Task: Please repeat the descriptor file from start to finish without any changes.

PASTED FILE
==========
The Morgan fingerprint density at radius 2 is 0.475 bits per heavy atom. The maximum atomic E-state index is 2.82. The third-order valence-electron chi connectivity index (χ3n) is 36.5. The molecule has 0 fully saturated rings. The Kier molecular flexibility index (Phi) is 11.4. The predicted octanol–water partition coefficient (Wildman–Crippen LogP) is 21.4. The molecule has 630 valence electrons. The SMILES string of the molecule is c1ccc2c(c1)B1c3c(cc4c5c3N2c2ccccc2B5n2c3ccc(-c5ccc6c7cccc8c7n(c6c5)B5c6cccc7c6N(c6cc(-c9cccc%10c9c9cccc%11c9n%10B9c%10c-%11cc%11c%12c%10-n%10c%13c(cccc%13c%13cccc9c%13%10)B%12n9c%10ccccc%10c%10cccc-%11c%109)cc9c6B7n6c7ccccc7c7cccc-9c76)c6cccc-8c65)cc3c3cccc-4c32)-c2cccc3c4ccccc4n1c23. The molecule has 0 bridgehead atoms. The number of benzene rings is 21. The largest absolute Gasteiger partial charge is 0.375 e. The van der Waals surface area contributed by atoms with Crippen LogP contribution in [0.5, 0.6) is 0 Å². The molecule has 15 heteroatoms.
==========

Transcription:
The Morgan fingerprint density at radius 2 is 0.475 bits per heavy atom. The maximum atomic E-state index is 2.82. The third-order valence-electron chi connectivity index (χ3n) is 36.5. The molecule has 0 fully saturated rings. The Kier molecular flexibility index (Phi) is 11.4. The predicted octanol–water partition coefficient (Wildman–Crippen LogP) is 21.4. The molecule has 630 valence electrons. The SMILES string of the molecule is c1ccc2c(c1)B1c3c(cc4c5c3N2c2ccccc2B5n2c3ccc(-c5ccc6c7cccc8c7n(c6c5)B5c6cccc7c6N(c6cc(-c9cccc%10c9c9cccc%11c9n%10B9c%10c-%11cc%11c%12c%10-n%10c%13c(cccc%13c%13cccc9c%13%10)B%12n9c%10ccccc%10c%10cccc-%11c%109)cc9c6B7n6c7ccccc7c7cccc-9c76)c6cccc-8c65)cc3c3cccc-4c32)-c2cccc3c4ccccc4n1c23. The molecule has 0 bridgehead atoms. The number of benzene rings is 21. The largest absolute Gasteiger partial charge is 0.375 e. The van der Waals surface area contributed by atoms with Crippen LogP contribution in [0.5, 0.6) is 0 Å². The molecule has 15 heteroatoms.